Who does good action job SW 340?


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jimherb
January 16, 2013, 11:55 PM
Looking for a little trigger work for my new SW 340. Any special recommendations?

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KevininPa
January 17, 2013, 02:25 AM
Or get some snap caps. I have a 637 that had a "stiff" trigger. It's nice now. Parts need to be worn in. Snap caps are cheaper than a trigger job. Save your money for ammo.

skt239
January 17, 2013, 08:42 AM
Or get some snap caps. I have a 637 that had a "stiff" trigger. It's nice now. Parts need to be worn in. Snap caps are cheaper than a trigger job. Save your money for ammo.

I agree.. However if you must have a trigger job and don't have a local gunsmith you trust, send it to S&W.

Guillermo
January 17, 2013, 08:55 AM
J frames are hampered by their size with concerns to trigger pull. The small size makes for less advantageous geometry. The MIM parts do not polish well. Some gunsmiths will not do trigger jobs on them because of this.

It is not all bad news. MIM does "burnish" so dry firing will improve the action. Exercise your trigger finger too. And it is cheap!!!

Murcielago
January 17, 2013, 08:58 AM
Nelson Ford in Phoenix did mine and I'm very happy with it. $129 if I remember correctly.

Madcap_Magician
January 17, 2013, 09:49 AM
Denny Reichard at Sand Burr Gun Ranch in Indiana will do his best-level trigger and reliability job and polish the trigger for $100, IIRC. He is a S&W-certified smith with a ton of experience.

MrBorland
January 17, 2013, 09:56 AM
There are several places I could recommend to send it to, but you likely have a good revolver smith locally that can tune your 340 nicely. I Googled "Seattle Tacoma revolver gunsmith" and found some good info.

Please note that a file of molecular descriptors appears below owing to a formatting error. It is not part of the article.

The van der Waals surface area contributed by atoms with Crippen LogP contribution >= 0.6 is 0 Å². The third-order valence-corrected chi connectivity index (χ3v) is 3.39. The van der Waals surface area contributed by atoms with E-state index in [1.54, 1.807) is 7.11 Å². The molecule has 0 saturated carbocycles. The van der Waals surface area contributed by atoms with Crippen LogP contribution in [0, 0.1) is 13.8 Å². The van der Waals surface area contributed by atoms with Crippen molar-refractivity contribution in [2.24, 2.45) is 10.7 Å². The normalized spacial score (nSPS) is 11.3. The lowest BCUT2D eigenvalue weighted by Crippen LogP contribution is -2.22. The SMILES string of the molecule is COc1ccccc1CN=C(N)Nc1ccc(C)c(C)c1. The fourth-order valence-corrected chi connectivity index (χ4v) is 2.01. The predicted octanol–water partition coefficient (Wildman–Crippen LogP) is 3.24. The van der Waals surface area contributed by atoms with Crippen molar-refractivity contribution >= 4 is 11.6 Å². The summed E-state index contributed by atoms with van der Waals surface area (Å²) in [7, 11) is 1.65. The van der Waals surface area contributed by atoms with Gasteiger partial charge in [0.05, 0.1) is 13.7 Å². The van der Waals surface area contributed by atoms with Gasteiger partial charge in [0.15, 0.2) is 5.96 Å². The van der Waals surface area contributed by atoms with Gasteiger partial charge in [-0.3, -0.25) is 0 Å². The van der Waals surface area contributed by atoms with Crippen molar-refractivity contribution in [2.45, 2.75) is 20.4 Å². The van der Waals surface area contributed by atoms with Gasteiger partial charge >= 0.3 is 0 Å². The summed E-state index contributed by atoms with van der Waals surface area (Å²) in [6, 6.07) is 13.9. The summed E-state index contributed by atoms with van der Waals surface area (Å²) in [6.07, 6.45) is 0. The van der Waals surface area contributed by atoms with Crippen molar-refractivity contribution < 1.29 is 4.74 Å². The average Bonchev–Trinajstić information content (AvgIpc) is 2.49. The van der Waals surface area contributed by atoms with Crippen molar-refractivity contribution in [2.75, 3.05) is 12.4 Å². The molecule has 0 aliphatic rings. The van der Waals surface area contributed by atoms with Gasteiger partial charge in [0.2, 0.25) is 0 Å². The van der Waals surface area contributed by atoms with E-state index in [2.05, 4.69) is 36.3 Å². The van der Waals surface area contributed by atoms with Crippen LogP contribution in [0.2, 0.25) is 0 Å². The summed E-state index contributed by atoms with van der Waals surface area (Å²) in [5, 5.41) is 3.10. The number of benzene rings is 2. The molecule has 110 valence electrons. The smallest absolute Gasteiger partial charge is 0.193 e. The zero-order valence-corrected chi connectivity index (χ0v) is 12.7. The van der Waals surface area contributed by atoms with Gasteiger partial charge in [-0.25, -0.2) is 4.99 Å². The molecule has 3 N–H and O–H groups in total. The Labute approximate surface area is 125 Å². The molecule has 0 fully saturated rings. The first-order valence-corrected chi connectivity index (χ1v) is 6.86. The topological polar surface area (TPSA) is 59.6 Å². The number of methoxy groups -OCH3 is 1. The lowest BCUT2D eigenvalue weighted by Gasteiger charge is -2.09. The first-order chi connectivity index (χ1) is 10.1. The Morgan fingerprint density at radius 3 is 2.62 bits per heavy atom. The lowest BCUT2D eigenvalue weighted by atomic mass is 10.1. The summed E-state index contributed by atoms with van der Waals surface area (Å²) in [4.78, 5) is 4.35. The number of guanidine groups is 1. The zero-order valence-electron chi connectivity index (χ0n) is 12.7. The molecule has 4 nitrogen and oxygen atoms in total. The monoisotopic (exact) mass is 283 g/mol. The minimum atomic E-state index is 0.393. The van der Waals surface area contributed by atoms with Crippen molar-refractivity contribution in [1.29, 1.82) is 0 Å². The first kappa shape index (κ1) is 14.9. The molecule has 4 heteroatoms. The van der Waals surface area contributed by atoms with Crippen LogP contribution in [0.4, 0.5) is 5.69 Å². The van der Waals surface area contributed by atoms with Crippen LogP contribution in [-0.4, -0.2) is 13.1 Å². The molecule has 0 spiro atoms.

Or get some snap caps. I have a 637 that had a "stiff" trigger. It's nice now. Parts need to be worn in. Snap caps are cheaper than a trigger job. Save your money for ammo.

I'm all for dry firing, but it's no substitute for a bona fide action job done by a good gunsmith.

Be aware that, for reliability reasons, you shouldn't expect a light trigger pull on a SD revolver (j-frames in particular). Fortunately, smooth is better than light when it comes to actions, and a good 'smith can get you there.

And don't sweat the MIM thing - it'll tune nicely.

Guillermo
January 17, 2013, 10:10 AM
Mr. Boreland, one of the nicest fellows in the world, has good advice.

You will notice he said "it'll tune nicely" and such is true.

Tuning and polishing are two different terms.

BTW, most "action jobs" are merely spring changes and lube these days.

Heed his advice concerning over lightening a trigger. Remember that Jerry Michulek has VERY HEAVY triggers in his guns.

jakk280rem
January 17, 2013, 10:12 AM
I've got a S&W 642, a kissing cousin to your 340. I didn't like the trigger on it so I bought the Wolff spring pack from Brownells. Took about an hour to install the main spring and rebound spring. The S&W already has a very nice trigger, it's just a bit on the heavy side.

Hammerdown77
January 17, 2013, 05:38 PM
Be very very careful installing a lighter weight mainspring. I used that same kit and started getting light strike failures a couple rounds per 50. For a carry gun, that is unacceptable. It's only a half pound diff between that and the factory mainspring, but it's enough to keep the gun from going BANG every time.

Smith has a fast turnaround on action jobs for J frames. Most other gunsmiths are going to take much longer. I'd try a lighter trigger return spring, and dry fire.

ArchAngelCD
January 18, 2013, 02:39 AM
Triggers on J frame revolvers are on the heavy side for a good reason and should be left as is. Dry firing will smooth out the trigger a lot and IMO is as far as anyone should go with a SD revolver. You do not want a very light trigger on a SD revolver and messing with springs can cause reliability issues. J frames are for SD, not target shooting...

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